Dr. Richard Konicek-Moran
Educator, Biologist, Author

questions often arise as to the origin of the everyday science mysteries that I write about. The answer is that they are most often derived from my everyday experiences. Science is all around us and as we go through our daily routines, they often allude us because as the old saying goes, “The hidden we seek, the obvious we ignore. I am fortunate to be surrounded by a rural natural environment. My daily routine is predictable. I arise, eat breakfast, and then walk with my wife through the woods for a mile or so in order to exercise ourselves and our Australian shepherd and dachshund. They act as wonderful models as they exhibit their awareness of every scent and sight that might have changed over the last 24 hours. Their noses are constantly sniffing the ground and the air in search of the variety of clues well beyond our limited senses. 
Dick in the Everglades

But as we walk, we look each day for our “miracle of the day.” It may be a murder of crows harassing a barred owl or a red-tailed hawk flying over our heads with a squirrel in its talons. It might be a pair of wood ducks looking for a tree with a hole big enough for a nest or a patch of spring trillium or trout lilies. In the late summer, it could be a clump of ghostly Indian pipe and a rattlesnake plantain orchid in bloom or a hummingbird hovering near a flower. Sounds from the road bring questions about how sound travels and as we arrive home, we see crab apples, the worms in the compost pile or the new greenhouse whose temperature fluctuations have plagued us all summer.

His area of research is children’s alternative conceptions in science and he has published papers in Phi Delta Kappan, Science Education, Science and Children and many other journals. Dick has published the Everyday Science Mysteries series, and is awaiting publication of a new book, Teaching for Conceptual Change, co-written with the Uncovering Student Ideas author, Page Keeley.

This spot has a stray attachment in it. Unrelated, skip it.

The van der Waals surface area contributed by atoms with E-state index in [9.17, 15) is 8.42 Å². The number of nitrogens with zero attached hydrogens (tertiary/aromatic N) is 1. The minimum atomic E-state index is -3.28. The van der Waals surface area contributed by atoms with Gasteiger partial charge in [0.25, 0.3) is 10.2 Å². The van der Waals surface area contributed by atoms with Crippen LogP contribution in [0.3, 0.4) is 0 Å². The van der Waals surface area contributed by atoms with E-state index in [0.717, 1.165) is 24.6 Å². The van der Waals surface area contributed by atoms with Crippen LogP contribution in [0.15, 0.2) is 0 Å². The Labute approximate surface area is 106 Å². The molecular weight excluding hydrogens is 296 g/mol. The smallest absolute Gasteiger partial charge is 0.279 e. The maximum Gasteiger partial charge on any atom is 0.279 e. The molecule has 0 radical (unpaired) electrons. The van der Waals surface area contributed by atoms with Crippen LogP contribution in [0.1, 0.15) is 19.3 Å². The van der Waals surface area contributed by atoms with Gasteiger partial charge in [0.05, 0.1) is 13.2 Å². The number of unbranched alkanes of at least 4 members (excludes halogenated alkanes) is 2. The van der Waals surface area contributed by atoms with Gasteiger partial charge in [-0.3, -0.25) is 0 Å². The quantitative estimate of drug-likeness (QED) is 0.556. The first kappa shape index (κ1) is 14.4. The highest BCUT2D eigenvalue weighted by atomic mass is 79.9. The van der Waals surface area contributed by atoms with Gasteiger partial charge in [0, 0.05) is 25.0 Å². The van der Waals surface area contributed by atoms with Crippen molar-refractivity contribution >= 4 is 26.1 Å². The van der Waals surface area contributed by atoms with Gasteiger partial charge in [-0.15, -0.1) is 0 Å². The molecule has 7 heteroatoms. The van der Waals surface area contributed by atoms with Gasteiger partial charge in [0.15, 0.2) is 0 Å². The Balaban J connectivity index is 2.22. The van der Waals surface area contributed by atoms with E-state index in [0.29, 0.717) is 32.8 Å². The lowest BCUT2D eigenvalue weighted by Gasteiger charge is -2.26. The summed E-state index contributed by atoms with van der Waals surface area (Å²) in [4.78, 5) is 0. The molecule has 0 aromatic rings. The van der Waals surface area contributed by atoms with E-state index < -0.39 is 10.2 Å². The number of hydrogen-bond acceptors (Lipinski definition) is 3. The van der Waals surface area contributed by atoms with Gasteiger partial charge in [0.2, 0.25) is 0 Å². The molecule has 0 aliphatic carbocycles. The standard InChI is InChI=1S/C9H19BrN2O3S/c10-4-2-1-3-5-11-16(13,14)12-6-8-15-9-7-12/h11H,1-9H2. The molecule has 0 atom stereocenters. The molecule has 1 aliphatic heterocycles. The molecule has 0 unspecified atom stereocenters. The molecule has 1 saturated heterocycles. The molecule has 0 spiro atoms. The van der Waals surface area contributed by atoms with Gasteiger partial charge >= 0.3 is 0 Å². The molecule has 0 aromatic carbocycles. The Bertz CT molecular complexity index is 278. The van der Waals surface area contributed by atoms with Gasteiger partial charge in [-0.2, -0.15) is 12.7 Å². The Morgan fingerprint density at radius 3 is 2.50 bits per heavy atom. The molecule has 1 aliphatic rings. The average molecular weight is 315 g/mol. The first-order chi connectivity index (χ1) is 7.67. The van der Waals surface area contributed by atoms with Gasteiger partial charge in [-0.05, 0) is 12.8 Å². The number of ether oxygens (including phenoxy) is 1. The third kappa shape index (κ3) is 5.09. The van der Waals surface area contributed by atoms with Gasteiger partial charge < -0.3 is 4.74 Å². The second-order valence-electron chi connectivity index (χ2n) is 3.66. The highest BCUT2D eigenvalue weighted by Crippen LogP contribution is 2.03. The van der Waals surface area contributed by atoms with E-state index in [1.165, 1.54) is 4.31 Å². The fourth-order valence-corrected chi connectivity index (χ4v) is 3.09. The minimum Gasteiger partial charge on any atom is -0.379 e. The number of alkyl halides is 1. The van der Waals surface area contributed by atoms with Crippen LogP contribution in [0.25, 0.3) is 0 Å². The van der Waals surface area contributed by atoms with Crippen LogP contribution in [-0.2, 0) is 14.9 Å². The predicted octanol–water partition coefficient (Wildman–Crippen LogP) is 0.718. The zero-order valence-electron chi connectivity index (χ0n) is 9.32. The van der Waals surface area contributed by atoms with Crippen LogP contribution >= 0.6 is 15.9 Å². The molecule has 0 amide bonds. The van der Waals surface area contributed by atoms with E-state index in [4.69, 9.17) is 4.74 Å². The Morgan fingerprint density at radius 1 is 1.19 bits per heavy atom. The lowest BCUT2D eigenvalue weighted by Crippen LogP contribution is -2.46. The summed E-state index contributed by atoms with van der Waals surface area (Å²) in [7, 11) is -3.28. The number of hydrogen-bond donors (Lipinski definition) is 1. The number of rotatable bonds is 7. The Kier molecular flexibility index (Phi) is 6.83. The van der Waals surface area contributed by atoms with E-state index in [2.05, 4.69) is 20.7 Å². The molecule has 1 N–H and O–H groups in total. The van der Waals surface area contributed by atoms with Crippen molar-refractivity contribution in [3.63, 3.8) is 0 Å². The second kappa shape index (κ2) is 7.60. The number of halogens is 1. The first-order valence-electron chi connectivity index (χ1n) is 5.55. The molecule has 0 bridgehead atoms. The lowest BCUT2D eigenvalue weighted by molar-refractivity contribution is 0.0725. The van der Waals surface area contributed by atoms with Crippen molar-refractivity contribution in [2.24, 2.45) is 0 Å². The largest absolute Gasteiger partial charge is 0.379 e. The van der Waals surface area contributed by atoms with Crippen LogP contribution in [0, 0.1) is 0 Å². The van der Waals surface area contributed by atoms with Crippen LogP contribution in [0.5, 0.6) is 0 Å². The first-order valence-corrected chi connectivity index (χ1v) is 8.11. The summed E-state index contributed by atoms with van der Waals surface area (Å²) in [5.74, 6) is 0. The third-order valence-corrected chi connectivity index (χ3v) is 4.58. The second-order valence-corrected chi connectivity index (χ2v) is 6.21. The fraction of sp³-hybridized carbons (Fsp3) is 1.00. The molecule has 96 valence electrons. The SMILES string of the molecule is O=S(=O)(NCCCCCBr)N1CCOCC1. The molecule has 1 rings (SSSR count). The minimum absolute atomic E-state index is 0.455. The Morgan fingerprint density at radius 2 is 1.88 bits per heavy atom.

An interview with Dick about his views on (life and) education:

Whenever possible, my senses and mind are drawn to these questions and stimulate the I wonder section of my brain. I am intrigued by shadows, by the motion of the sun and moon during the daytime and the stars and planets at night. There are mysteries at every turn if we keep our minds and eyes open to them. I am even more amazed that so many years have passed without my noticing so many of the questions that surround me.

Writing these books has had a stimulating effect upon the way I look at the world. I thank my wife, a botanist, artist and gardener, for spiking my awareness of things that I glossed over for so many years. We can get so caught up in the glitz of newsworthy science that we are blind to the little things that crawl at our feet or sway in the branches over our heads, or move through the sky in predictable and fascinating ways each and every day.

One can wonder where the wonder went in our lives as we get caught up in the search for better and better test scores. The stories spring forth by themselves when I can remember to see the world through childlike eyes. Perhaps, therein lies the secret to seeing those everyday science mysteries.


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